However, I am not optimistic that merely passing some gun control measures will dramatically reduce the risk of a future school shooting.

The United States has always had rifles and other guns. Why didn't we have school shootings when I was growing up? Or even when my own children were going to school? What we are seeing is a relatively recent development.

What has changed? Is it the guns or something else?

As I asked over five years ago, "Are we looking at the right target?"

Could it have something to do with culture?

Broken families? Fatherless homes? Violence in television and movies? Video games? The internet? Poor mental health screening and services? Less school discipline? Less religious teaching? Too much political correctness?

You might ask what role could political correctness have anything to do with these shootings?

As the facts are coming out in the Parkland case I have found several items that indicate that politics seems to have been more important than policing. It is extremely troubling.

We have all seen the reports of how a sheriff's deputy who was stationed at the school did nothing to try to engage the shooter even though he was on the school campus and had a gun and a bullet proof vest on.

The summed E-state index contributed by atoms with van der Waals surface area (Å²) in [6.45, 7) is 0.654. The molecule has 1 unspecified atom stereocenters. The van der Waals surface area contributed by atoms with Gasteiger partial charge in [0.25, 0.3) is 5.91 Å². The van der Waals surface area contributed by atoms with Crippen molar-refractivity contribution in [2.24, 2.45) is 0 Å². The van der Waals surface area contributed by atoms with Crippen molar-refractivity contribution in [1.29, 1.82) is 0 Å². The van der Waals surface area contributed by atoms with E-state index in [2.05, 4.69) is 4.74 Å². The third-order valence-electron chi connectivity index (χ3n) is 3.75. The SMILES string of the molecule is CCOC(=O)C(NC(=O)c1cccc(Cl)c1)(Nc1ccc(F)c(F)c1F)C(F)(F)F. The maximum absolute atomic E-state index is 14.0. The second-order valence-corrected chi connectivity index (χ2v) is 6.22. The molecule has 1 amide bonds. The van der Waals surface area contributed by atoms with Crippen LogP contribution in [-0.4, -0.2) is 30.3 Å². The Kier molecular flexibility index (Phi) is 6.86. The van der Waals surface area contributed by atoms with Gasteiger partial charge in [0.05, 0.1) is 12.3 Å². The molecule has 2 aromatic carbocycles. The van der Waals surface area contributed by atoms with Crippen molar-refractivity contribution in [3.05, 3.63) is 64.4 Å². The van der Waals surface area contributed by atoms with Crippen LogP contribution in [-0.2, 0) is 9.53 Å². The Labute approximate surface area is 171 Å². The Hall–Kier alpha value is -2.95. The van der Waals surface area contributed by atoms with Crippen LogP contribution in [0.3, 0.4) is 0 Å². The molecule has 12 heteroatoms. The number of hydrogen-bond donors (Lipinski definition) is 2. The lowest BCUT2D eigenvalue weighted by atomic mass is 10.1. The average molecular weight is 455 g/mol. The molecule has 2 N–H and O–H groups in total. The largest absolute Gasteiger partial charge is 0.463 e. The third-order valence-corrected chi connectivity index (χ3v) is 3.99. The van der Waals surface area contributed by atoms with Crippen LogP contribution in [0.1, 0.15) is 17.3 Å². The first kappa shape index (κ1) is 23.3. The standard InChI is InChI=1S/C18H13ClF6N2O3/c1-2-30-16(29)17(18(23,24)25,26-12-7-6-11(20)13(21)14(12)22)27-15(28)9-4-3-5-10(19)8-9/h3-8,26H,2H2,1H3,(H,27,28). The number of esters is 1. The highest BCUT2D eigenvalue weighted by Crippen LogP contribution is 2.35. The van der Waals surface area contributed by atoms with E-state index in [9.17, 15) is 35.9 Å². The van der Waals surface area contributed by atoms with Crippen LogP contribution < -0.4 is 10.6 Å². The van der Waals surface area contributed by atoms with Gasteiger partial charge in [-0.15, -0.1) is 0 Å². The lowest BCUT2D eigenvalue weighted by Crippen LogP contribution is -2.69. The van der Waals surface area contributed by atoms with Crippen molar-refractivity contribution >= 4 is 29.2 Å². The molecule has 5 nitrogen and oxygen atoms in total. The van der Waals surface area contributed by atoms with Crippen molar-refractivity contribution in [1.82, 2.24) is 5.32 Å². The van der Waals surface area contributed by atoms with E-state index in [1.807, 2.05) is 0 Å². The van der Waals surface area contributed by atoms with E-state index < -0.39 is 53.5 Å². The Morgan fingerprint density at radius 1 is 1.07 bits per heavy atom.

School Resource Officer Scot Peterson was subsequently suspended ( and resigned) and was called a "coward' by many. However, a police union official stated that Peterson believed that he did his duty.

“He believed he did a good job calling in the location, setting up the perimeter and calling in the description (of Cruz),” said the union official, Jim Bell.

What do you notice about this that we would not have seen 25 years ago?

How about a police officer being called a "School Resource Officer"?

Is it possible that when your title is "School Resource Officer" you don't think it is in your job description to engage a killer? Perhaps you believe that your job is to marshall the right resources but you do not have any responsibility to respond yourself?

Why is it that what we used to refer to as a police officer is now called a "School Resource Officer"?

It is political correctness.

Broward County seemed to be more concerned with using law enforcement resources for counseling and collaboration rather than policing crime and maintaining a safe environment for teachers, students and staff.